It is time we talk about what many developers take for granted, the images you use have a big impact on your overall application’s performance and waiting times, especially for applications with a mobile audience.
Choosing the right file type will affect your image’s final size. The three most common file types are JPEG, PNG, and GIF. Most of the time using a JPEG file format will result in lighter image size.
For JPEG files when using software like Photoshop or Illustrator you will be prompted to choose the final quality of your image, a high-quality will result of course in larger file sizes, but a medium-quality will be good for most cases as a compromise between the image size and quality.
GIF should be used mostly for animated images, for a non-animated image you should probably use JPEG.
PNG file types are mostly used when you need to use a transparent background, Like when displaying a logo, etc. PNG files will result in larger file sizes because they do not compress the final output as JPEG does, so they should be used less often.
The final file format we should talk about is SVG. SVG’s are highly scaleable and their quality does not change when scaling/resizing them.
SVG file sizes tend to be smaller than PNG and JPEG, but it is not always the case, if you create the images yourself than it might be a good option to check out when exporting the images, if not then you should tell your designers about it.
The reason SVG file sizes can be so small is that they are created inside a text file and are based on XML markup, which means the browser can read the markup and draw the visualization. The size difference comes from the fact that SVG is not created using a bitmap format like JPEG or PNG which generates much more data in order to create the image.
When working on your personal projects there isn’t a design just waiting for implementation. You probably try to use a different set of colors until you find the right one, or you try different layouts until it feels right. Now when you try to find images that fit your project you will probably google the image you want or use a paid option like Shutterstock.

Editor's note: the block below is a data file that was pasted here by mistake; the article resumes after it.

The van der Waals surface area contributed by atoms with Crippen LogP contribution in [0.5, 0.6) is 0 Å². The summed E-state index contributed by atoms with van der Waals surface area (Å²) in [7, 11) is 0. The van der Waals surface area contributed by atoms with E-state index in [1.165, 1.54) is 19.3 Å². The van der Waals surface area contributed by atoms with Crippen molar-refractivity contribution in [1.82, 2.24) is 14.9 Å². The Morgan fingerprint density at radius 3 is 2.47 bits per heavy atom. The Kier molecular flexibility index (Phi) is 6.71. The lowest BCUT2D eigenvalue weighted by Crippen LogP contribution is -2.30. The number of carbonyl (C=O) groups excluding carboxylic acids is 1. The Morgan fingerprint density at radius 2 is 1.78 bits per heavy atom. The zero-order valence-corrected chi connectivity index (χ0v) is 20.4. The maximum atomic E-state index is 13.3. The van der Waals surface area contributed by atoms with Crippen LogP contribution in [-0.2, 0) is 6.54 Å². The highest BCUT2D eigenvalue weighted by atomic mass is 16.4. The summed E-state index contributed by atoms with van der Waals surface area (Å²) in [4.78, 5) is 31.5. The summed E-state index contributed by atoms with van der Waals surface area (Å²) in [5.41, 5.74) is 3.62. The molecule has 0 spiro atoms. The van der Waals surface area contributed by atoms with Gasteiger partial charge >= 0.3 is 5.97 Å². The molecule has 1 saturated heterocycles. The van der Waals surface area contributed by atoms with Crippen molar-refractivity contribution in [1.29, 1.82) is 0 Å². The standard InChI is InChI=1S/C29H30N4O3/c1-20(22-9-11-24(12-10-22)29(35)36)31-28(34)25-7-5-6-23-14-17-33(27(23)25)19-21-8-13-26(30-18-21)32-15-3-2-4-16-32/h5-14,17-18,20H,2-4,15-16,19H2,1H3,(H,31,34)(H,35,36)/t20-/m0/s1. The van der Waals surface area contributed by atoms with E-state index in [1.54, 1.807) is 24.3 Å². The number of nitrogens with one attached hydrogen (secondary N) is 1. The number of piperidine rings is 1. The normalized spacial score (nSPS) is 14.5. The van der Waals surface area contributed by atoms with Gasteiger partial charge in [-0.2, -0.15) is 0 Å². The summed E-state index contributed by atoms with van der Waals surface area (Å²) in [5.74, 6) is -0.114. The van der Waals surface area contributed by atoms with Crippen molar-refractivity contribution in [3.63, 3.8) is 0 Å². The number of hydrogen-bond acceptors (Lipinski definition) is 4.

Let’s say you’ve found an image you like on Shutterstock and you want to use it as a full-width cover image.
You’ve downloaded the image with the highest quality, and its pixel size is 3000 X 2000, an image this large will weigh several megabytes and you don’t want to force your users to download such a large image and increase your application’s loading time.
The first thing you should do is resize the image to a width and height that is acceptable for a full-width cover image. Most screens today support a 1920X1080 screen size, this means you can resize your image to around 1500X1000 and still use the image as full-width with a good quality.
This will reduce the file size to around a few hundred KB, which is still a lot.
We can further improve the image size by compressing our files, compression allows us to drastically reduce our final image’s size.
For example, I’ve got an image that weighs 300KB, I’ve used google to search for “compressing PNG”, and the first result was an online tool to compress PNG files.
I’ve uploaded my file and after compression there was a 54% decrease in the file size which is pretty significant. The quality does not seem to have changed too much which is what we are going for.
Compression will always yield big wins for your images size, don’t forget to use it.
Many online tools can help you compress your files, just search for “image compression” / “image optimization tool”, and you will find plenty of free online tools available.